Houston’s homicide total is up by nearly a quarter from last year. The Houston Chronicle quotes officers as saying they are seeing more stranger-on-stranger crime, a resurgence of gang activity, and more violence around apartment complexes, especially those swelled with an influx of Katrina evacuees. Although at least eight homicides involved hurricane evacuees, Houston Police Chief Harold Hurtt said that it was incorrect to assume that “the reason that crime is up in the last quarter of this year is evacuees from Louisiana. A lot of this is contributed to homegrown citizens.” To date, 324 homicides have been reported this year, compared with 263 in the same period in 2004. Most of the spike has come since mid-November, when 14 homicides were reported during the four-day Thanksgiving holiday weekend.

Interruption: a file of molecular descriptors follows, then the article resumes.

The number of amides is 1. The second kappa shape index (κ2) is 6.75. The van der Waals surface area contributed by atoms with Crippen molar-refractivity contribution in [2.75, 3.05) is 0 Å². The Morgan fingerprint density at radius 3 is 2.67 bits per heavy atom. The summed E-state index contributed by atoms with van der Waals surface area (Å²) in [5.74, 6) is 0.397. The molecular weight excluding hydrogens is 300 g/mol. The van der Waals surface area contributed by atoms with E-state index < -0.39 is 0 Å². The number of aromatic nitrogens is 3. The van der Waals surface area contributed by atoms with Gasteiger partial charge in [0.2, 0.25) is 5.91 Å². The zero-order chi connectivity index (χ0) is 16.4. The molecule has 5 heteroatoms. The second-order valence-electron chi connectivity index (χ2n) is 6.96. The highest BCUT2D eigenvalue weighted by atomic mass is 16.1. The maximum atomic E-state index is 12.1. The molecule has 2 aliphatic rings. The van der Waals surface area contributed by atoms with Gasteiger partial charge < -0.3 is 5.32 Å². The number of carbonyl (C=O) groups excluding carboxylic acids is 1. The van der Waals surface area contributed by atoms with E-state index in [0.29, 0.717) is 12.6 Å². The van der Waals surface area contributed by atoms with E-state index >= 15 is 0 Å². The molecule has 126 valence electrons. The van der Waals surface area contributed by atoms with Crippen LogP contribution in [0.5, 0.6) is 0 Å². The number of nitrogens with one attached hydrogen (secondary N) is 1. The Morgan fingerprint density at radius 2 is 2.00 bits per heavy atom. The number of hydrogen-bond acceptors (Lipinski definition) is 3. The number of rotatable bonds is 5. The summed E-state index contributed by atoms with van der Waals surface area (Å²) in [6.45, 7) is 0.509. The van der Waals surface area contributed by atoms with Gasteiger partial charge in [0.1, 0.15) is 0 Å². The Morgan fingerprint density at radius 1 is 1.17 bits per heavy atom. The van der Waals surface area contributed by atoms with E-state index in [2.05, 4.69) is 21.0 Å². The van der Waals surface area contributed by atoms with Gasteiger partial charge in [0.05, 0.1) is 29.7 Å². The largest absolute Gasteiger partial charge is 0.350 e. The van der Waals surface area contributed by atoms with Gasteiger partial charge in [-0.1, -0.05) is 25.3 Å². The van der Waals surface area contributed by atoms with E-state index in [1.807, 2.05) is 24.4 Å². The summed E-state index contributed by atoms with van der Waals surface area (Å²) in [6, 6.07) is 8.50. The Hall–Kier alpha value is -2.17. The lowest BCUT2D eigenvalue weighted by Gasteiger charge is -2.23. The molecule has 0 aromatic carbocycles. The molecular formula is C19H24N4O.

Police and city officials, who said they already had been aware of an increase in crime since earlier this year, then launched a series of initiatives intended to increase police presence in high-crime areas. Under pressure from city officials concerned about police manpower, Hurtt instituted a $4 million overtime program designed to free up officers for patrol duty. Last week, the chief announced an initiative to “dramatically” increase patrols in five of the most crime-ridden local apartment complexes. Though violent crime is up 2.3 percent through November of this year compared with the same period last year, HPD officials said overall crime is down 2.2 percent. Hurtt has seen a “tremendous change” in how killers and victims are acquainted. Most killings formerly involved friends or family members, but that is no longer the case – and it’s making murders harder to solve, he said. Regarding the Katrina evacuees, one homicide investigator said that any sudden increase in population is typically accompanied by a rise in crime.